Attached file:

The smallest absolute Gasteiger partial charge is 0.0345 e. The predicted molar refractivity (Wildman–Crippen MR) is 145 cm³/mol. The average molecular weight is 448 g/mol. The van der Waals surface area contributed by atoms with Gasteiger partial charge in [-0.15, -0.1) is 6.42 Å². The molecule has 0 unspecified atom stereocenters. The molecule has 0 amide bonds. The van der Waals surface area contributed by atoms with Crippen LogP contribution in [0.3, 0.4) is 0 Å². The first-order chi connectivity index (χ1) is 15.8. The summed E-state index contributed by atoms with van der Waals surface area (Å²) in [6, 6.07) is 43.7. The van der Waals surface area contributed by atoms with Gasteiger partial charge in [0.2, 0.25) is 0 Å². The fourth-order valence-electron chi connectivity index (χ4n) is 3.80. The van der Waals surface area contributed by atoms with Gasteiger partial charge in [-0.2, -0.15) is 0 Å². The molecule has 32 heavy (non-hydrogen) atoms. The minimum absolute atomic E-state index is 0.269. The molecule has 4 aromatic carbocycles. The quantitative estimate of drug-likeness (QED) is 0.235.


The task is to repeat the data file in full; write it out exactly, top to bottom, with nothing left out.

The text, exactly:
The smallest absolute Gasteiger partial charge is 0.0345 e. The predicted molar refractivity (Wildman–Crippen MR) is 145 cm³/mol. The average molecular weight is 448 g/mol. The van der Waals surface area contributed by atoms with Gasteiger partial charge in [-0.15, -0.1) is 6.42 Å². The molecule has 0 unspecified atom stereocenters. The molecule has 0 amide bonds. The van der Waals surface area contributed by atoms with Crippen LogP contribution in [0.3, 0.4) is 0 Å². The first-order chi connectivity index (χ1) is 15.8. The summed E-state index contributed by atoms with van der Waals surface area (Å²) in [6, 6.07) is 43.7. The van der Waals surface area contributed by atoms with Gasteiger partial charge in [0.2, 0.25) is 0 Å². The fourth-order valence-electron chi connectivity index (χ4n) is 3.80. The van der Waals surface area contributed by atoms with Gasteiger partial charge in [-0.2, -0.15) is 0 Å². The molecule has 32 heavy (non-hydrogen) atoms. The minimum absolute atomic E-state index is 0.269. The molecule has 4 aromatic carbocycles. The quantitative estimate of drug-likeness (QED) is 0.235.